Prime Minister Malcolm Turnbull obtained support from state and territory leaders for the new laws, which propose to keep those convicted of terrorism offences behind bars even after they have served the entirety of their prison sentences.

And earlier this month, controversial laws were passed allowing dual nationals to be stripped of Australian citizenship if the Immigration Minister suspects them of being linked to terrorism.

These laws remove due process, take away the presumption of innocence until proven guilty, and breach of the separation of powers between parliament and the courts.

Like previous laws which provide immunity from prosecution for ‘terrorism raids’, the new laws essentially create a single ‘judge, jury and executioner’ – in this case, the Immigration Minister; a partial person swayed by political considerations.

In addition to all of this, New South Wales Police began training last month to shoot first when dealing with suspected terrorists – a shift away from the previous policy, which encouraged police to assess the nature of the threat, then contain the situation and negotiate.

The policy has been criticised on the basis that it can be impossible to quickly determine whether an armed person is a terrorist or not, and could lead to a further escalation in fatal shootings by police.

Acting NSW Police Commissioner, Nick Kaldas has justified the shift by saying,

“One of the features of terrorism is these people are not like normal criminals, their mentality is entirely different. They don’t want to get captured and they may well be prepared to die. They’re jihadis, we’ve got to act differently.”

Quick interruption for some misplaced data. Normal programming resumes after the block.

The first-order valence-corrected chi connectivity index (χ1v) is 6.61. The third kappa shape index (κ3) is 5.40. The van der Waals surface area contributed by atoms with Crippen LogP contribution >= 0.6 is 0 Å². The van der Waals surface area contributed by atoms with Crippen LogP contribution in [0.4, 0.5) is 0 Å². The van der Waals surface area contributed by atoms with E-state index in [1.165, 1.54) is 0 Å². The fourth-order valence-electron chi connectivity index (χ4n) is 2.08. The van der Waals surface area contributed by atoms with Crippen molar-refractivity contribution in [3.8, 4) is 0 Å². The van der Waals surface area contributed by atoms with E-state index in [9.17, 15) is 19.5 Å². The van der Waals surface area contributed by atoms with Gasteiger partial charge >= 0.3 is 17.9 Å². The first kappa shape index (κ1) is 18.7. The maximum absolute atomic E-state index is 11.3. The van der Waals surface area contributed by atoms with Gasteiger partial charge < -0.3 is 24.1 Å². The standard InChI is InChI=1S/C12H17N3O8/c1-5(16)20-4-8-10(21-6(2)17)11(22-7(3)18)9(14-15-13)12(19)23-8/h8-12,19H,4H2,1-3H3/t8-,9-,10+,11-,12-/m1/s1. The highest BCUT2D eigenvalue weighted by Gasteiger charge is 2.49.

He does not explain, however, how a person will be quickly identified as a ‘jihadi’ as opposed, for instance, to someone who is suffering from a mental health condition or is otherwise unstable.

Where to From Here?

No government or society wants to be compared to the evil totalitarian regime of Nazi Germany. But history teaches us that the move away from democratic ideals like individual liberties and legal safeguards towards totalitarianism can be as gradual as it is dangerous.

All such regimes identify and systematically demonise a primary enemy, and call for the public to unite against that threat for their own safety – whether that enemy be the Jew, Communist or, now, the Muslim Terrorist.

The Germans during the later stages of the Weimer Republic were slowly conned into believing that all their troubles were caused by Jews and Communists – dangerous threats that needed to be suppressed and, ultimately, eliminated. They were happy to give up their personal freedoms to enable the state to do what it ‘needed to’.

It took many years for Jews to be demonised to such as extent that the German public agreed that they should be ‘shot first and asked questions later’; a policy now enjoyed by police in NSW in respect of suspected terrorists.

Civil liberties were systematically removed, and the German secret police were eventually given immunity from civil and criminal prosecution for certain forms of raids – the same immunity that Australian law enforcement agencies now enjoy for raids conducted on suspected terrorists.

There is little question that in Australia, protections and liberties are gradually being taken away from us, and that agents of the state are being given more and more powers.

Let’s learn from history, and be careful not to let fear and hatred overpower reason.

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About Ugur Nedim

Ugur Nedim is an Accredited Specialist Criminal Lawyer and Principal at Sydney Criminal Lawyers, Sydney's leading firm of criminal and traffic defence lawyers.